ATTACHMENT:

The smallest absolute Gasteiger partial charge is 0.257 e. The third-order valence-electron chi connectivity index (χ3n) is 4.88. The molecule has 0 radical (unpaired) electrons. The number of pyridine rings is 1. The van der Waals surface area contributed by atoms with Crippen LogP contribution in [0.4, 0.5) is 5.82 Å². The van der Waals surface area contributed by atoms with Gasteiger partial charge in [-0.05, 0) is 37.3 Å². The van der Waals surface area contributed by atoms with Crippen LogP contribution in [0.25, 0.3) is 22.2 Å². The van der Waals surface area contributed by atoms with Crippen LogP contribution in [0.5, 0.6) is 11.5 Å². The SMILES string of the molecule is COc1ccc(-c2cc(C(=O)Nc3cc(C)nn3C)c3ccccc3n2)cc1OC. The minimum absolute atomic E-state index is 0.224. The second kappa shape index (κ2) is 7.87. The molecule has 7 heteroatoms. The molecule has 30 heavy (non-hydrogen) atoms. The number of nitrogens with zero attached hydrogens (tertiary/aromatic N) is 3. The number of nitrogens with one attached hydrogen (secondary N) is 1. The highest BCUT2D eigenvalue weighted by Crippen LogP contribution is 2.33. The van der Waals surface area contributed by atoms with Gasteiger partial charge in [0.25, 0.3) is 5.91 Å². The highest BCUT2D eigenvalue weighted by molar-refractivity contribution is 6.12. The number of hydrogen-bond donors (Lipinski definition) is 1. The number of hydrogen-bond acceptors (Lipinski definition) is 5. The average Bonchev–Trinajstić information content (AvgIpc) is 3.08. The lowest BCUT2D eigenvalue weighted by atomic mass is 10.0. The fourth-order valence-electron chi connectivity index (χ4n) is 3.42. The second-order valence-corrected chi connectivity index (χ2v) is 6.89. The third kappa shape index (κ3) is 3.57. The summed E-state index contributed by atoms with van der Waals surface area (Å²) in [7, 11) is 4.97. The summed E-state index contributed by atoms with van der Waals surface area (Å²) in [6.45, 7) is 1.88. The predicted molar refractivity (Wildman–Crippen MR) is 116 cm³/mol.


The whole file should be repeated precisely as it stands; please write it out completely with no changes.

The smallest absolute Gasteiger partial charge is 0.257 e. The third-order valence-electron chi connectivity index (χ3n) is 4.88. The molecule has 0 radical (unpaired) electrons. The number of pyridine rings is 1. The van der Waals surface area contributed by atoms with Crippen LogP contribution in [0.4, 0.5) is 5.82 Å². The van der Waals surface area contributed by atoms with Gasteiger partial charge in [-0.05, 0) is 37.3 Å². The van der Waals surface area contributed by atoms with Crippen LogP contribution in [0.25, 0.3) is 22.2 Å². The van der Waals surface area contributed by atoms with Crippen LogP contribution in [0.5, 0.6) is 11.5 Å². The SMILES string of the molecule is COc1ccc(-c2cc(C(=O)Nc3cc(C)nn3C)c3ccccc3n2)cc1OC. The minimum absolute atomic E-state index is 0.224. The second kappa shape index (κ2) is 7.87. The molecule has 7 heteroatoms. The molecule has 30 heavy (non-hydrogen) atoms. The number of nitrogens with zero attached hydrogens (tertiary/aromatic N) is 3. The number of nitrogens with one attached hydrogen (secondary N) is 1. The highest BCUT2D eigenvalue weighted by Crippen LogP contribution is 2.33. The van der Waals surface area contributed by atoms with Gasteiger partial charge in [0.25, 0.3) is 5.91 Å². The highest BCUT2D eigenvalue weighted by molar-refractivity contribution is 6.12. The number of hydrogen-bond donors (Lipinski definition) is 1. The number of hydrogen-bond acceptors (Lipinski definition) is 5. The average Bonchev–Trinajstić information content (AvgIpc) is 3.08. The lowest BCUT2D eigenvalue weighted by atomic mass is 10.0. The fourth-order valence-electron chi connectivity index (χ4n) is 3.42. The second-order valence-corrected chi connectivity index (χ2v) is 6.89. The third kappa shape index (κ3) is 3.57. The summed E-state index contributed by atoms with van der Waals surface area (Å²) in [7, 11) is 4.97. The summed E-state index contributed by atoms with van der Waals surface area (Å²) in [6.45, 7) is 1.88. The predicted molar refractivity (Wildman–Crippen MR) is 116 cm³/mol.